By: Gordon S. Bruin M.A., LCMHC
According to a 2017 article published in the Journal of Traumatic Stress, incorporating Somatic Therapy into healing protocols “shows positive results” in helping survivors of trauma heal. Somatic Therapy studies the relationships between the mind and the body in regard to a person’s past experience with trauma. The word somatic is derived from the Greek word “soma” which means living body. In western medicine we have not done an adequate job of treating the whole person. We’ve separated the mind from the body. We have medical doctors that specialize in treating physical problems and mental health professionals that specialize in treating emotional issues. Professionals are now seeing that you need to address the whole person mind and body for healing to occur.
The theory behind somatic therapies is that negative experiences and trauma can affect the ANS (autonomic nervous system). Medical and mental health professionals now universally agree that trauma can become stuck in the cells of the body. This can leave a person in a constant state of stress. When in this state the body cannot engage in the rest and renewal process after the traumatic event ended.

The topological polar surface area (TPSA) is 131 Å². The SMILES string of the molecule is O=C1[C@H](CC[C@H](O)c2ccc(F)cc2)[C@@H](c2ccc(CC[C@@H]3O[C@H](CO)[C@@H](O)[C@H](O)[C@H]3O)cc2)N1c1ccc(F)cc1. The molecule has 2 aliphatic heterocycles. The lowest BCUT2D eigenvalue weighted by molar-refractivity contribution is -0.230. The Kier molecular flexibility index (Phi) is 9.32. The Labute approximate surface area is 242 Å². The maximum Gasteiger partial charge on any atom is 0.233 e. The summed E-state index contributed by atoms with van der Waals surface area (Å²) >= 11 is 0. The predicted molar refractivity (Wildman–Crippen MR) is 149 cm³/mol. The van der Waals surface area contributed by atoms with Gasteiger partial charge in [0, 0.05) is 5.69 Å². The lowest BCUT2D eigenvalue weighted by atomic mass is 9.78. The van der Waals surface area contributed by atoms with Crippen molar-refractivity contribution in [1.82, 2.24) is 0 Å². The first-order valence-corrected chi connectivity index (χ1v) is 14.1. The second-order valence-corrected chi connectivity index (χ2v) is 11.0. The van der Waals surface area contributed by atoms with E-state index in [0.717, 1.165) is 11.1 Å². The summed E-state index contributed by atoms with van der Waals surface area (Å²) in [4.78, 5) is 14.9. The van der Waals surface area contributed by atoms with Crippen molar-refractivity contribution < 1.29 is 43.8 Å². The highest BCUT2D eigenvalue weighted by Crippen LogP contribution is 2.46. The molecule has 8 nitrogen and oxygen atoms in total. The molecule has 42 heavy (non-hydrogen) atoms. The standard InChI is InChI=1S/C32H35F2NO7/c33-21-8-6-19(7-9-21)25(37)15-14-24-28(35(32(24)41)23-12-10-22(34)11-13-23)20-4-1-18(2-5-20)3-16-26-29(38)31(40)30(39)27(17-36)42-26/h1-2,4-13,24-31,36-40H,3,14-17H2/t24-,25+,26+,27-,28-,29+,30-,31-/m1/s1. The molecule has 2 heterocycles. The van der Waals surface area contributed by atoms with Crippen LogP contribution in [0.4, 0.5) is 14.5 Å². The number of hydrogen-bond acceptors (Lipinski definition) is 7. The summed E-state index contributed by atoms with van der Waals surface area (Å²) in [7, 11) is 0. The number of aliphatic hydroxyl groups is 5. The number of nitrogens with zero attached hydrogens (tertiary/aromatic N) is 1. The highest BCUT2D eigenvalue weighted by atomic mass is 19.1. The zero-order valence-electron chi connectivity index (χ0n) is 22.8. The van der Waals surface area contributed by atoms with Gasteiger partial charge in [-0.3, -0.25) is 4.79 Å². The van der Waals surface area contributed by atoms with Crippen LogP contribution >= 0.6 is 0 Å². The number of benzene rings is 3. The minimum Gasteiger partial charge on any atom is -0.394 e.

The purpose of Somatic Therapies is to get the body engaged in a mindful way that can free up the frozen cells in the body and release the stress hormones in a natural way. Until this negative energy is released the body can experience a number of issues such as; constant illness, constant aches and pains, digestive issues, immune system dysfunction, depression, anxiety and addiction etc. It is by developing awareness of the mind-body connection through Somatic experience the body can be freed from the past and help one live a more empowered life.
Somatic therapies are activities that focus on engage the whole person (mind and body) in movement and action. Activities such as yoga, martial arts, self-defense classes etc., helps one to establish a reconnection with their body. It is by “getting in touch with your body, by connecting viscerally with yourself, can you regain a sense of who you are, your values and priorities…Imprints of the past can be transformed by having physical experiences that directly contradict the helpless, rage and collapse that are a part of trauma, thereby regaining self-mastery.” -Bessel Van der Kolk
Somatic Experiencing for Posttraumatic Stress Disorder: A Randomized Controlled Outcome Study
1 Danny Brom, 1 , 2 Yaffa Stokar, 1 Cathy Lawi, 3 Vered Nuriel‐Porat, 1 Yuval Ziv, 1 Karen Lerner, 4 and Gina Ross 3